Posted on Wed 11 Oct 2017, 11:53 AM

The West African Examinations Council, WAEC, is lamenting the rate of examination malpractice among students, adding that students now drug invigilators using dangerous chemicals.
 
According to the council’s Registrar, Iyi Uwadiae, who spoke during a press briefing at WAEC International Centre, Lagos, proposed international summit on examination malpractices for October 19 and 20.
 
He said: “In some cases, and particularly during private examinations, candidates now go to centres fully armed with guns and other weapons. For the public examinations, there are centres, and especially private schools, where invigilators are drugged to pave way for them to engage in exam malpractices.”
 
He continued to say, 'waging war against examination malpractices has become very expensive and more difficult, particularly with the advent of social media. The most notorious challenge facing examining bodies and other educational institutions in WAEC member-countries is examination malpractice. Currently, the malaise has assumed dangerous and criminal dimensions on the heels of some advancements in technology, which created the smartphones, social media, among others.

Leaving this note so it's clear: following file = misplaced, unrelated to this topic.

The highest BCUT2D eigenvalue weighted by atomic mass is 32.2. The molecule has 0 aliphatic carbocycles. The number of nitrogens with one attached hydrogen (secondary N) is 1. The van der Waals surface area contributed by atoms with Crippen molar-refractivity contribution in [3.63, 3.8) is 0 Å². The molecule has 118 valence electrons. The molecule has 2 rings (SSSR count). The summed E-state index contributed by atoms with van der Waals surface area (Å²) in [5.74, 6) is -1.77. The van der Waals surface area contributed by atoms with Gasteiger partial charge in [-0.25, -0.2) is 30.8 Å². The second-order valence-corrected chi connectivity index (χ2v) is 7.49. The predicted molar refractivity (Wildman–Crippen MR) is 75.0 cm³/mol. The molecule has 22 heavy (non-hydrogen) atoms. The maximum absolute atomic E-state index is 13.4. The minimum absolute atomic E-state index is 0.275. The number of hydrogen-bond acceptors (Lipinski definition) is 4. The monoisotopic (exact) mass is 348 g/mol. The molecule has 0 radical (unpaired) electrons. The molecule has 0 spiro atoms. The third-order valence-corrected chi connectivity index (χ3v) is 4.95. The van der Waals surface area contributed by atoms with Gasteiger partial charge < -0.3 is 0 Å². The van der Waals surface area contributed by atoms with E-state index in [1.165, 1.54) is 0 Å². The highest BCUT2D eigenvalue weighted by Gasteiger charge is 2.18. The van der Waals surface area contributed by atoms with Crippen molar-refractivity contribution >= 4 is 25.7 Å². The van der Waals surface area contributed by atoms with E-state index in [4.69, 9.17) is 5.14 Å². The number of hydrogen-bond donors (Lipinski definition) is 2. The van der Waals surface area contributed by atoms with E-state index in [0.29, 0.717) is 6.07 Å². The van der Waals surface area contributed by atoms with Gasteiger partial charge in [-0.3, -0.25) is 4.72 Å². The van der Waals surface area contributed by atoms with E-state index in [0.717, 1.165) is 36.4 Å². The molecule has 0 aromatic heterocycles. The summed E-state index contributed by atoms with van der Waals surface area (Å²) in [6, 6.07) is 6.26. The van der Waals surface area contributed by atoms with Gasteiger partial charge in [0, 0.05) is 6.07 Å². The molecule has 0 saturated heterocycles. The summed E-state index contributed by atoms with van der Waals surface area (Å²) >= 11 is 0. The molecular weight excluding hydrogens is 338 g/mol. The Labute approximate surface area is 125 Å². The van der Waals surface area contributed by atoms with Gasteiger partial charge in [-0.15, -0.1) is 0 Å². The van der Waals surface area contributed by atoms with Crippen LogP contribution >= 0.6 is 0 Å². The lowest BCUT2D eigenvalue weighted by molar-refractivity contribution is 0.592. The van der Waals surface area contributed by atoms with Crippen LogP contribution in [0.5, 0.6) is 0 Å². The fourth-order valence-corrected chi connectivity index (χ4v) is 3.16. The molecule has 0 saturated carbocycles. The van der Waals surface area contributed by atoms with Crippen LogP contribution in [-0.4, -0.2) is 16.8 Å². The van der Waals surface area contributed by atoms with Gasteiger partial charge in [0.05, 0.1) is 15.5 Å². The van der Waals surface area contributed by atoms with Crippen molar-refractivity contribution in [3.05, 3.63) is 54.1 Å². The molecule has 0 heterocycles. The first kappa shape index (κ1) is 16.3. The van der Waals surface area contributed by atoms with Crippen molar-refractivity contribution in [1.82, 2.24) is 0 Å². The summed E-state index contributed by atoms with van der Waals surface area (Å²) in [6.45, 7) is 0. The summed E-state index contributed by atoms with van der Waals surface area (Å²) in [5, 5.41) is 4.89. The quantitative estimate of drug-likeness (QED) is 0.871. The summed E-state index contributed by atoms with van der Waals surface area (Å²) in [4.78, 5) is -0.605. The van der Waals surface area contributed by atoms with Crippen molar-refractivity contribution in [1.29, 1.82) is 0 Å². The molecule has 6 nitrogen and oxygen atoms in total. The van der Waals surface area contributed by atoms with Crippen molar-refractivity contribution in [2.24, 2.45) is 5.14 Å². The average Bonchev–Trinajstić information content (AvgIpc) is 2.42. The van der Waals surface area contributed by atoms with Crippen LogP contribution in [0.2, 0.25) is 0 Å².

"The council, in the five member countries, has introduced several measures, adopted various strategies and deployed technologies at great costs in the fight against the ever-festering menace. Misguided candidates and their adult collaborators, sometimes including school authorities, teachers, parents and, most recently, operators of rogue websites, have continued to devise ingenious and sophisticated methods of cheating, leading to an exponential increase in reported cases of fraud in public examinations'.

 

Add new comment

Filtered HTML

  • Web page addresses and e-mail addresses turn into links automatically.
  • Allowed HTML tags: <a> <em> <strong> <cite> <blockquote> <code> <ul> <ol> <li> <dl> <dt> <dd>
  • Lines and paragraphs break automatically.

Plain text

  • No HTML tags allowed.
  • Web page addresses and e-mail addresses turn into links automatically.
  • Lines and paragraphs break automatically.
By submitting this form, you accept the Mollom privacy policy.
Get the Latest News updates from Homeland New. Read more
Phone: +234 818 217 4858
Email: info@homelandnewsng.com

Newsletter

Subscribe to our Newsletter to get latest updates!

Connect With Us